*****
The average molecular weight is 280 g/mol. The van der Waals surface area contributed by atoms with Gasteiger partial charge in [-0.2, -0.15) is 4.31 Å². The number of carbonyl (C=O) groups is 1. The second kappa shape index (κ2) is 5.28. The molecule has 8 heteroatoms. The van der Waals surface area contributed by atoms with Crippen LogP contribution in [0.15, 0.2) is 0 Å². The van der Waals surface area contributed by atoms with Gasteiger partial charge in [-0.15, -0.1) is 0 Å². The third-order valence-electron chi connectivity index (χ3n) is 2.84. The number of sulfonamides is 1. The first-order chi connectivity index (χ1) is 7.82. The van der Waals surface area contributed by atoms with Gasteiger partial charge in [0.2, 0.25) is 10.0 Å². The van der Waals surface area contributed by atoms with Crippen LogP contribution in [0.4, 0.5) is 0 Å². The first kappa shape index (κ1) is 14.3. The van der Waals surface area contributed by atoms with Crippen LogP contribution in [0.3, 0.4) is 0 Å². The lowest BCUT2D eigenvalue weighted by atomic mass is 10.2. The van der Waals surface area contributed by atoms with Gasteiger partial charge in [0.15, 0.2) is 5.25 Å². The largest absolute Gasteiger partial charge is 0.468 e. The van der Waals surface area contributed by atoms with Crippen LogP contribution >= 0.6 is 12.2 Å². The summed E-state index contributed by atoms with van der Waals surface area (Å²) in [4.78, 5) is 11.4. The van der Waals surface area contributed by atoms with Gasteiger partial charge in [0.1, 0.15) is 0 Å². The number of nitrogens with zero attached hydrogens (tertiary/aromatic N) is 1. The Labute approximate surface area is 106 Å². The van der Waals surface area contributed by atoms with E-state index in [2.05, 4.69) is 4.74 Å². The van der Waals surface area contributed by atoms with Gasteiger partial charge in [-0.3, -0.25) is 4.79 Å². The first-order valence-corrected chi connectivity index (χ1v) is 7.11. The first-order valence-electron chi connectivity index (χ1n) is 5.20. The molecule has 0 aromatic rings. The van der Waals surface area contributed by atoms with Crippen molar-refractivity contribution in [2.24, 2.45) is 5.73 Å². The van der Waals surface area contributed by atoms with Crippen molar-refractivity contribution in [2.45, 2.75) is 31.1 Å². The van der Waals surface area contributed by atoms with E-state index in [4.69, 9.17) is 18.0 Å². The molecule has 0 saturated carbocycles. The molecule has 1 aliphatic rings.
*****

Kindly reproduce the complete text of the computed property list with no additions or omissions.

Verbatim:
The average molecular weight is 280 g/mol. The van der Waals surface area contributed by atoms with Gasteiger partial charge in [-0.2, -0.15) is 4.31 Å². The number of carbonyl (C=O) groups is 1. The second kappa shape index (κ2) is 5.28. The molecule has 8 heteroatoms. The van der Waals surface area contributed by atoms with Crippen LogP contribution in [0.15, 0.2) is 0 Å². The van der Waals surface area contributed by atoms with Gasteiger partial charge in [-0.15, -0.1) is 0 Å². The third-order valence-electron chi connectivity index (χ3n) is 2.84. The number of sulfonamides is 1. The first-order chi connectivity index (χ1) is 7.82. The van der Waals surface area contributed by atoms with Gasteiger partial charge in [0.2, 0.25) is 10.0 Å². The van der Waals surface area contributed by atoms with Crippen LogP contribution in [0.4, 0.5) is 0 Å². The first kappa shape index (κ1) is 14.3. The van der Waals surface area contributed by atoms with Crippen LogP contribution in [0.3, 0.4) is 0 Å². The lowest BCUT2D eigenvalue weighted by atomic mass is 10.2. The van der Waals surface area contributed by atoms with Gasteiger partial charge in [0.15, 0.2) is 5.25 Å². The largest absolute Gasteiger partial charge is 0.468 e. The van der Waals surface area contributed by atoms with Crippen LogP contribution >= 0.6 is 12.2 Å². The summed E-state index contributed by atoms with van der Waals surface area (Å²) in [4.78, 5) is 11.4. The van der Waals surface area contributed by atoms with Gasteiger partial charge in [0.1, 0.15) is 0 Å². The number of nitrogens with zero attached hydrogens (tertiary/aromatic N) is 1. The Labute approximate surface area is 106 Å². The van der Waals surface area contributed by atoms with E-state index in [2.05, 4.69) is 4.74 Å². The van der Waals surface area contributed by atoms with Gasteiger partial charge in [-0.3, -0.25) is 4.79 Å². The first-order valence-corrected chi connectivity index (χ1v) is 7.11. The first-order valence-electron chi connectivity index (χ1n) is 5.20. The molecule has 0 aromatic rings. The van der Waals surface area contributed by atoms with Crippen molar-refractivity contribution in [2.24, 2.45) is 5.73 Å². The van der Waals surface area contributed by atoms with Crippen molar-refractivity contribution in [2.45, 2.75) is 31.1 Å². The van der Waals surface area contributed by atoms with E-state index in [4.69, 9.17) is 18.0 Å². The molecule has 0 saturated carbocycles. The molecule has 1 aliphatic rings.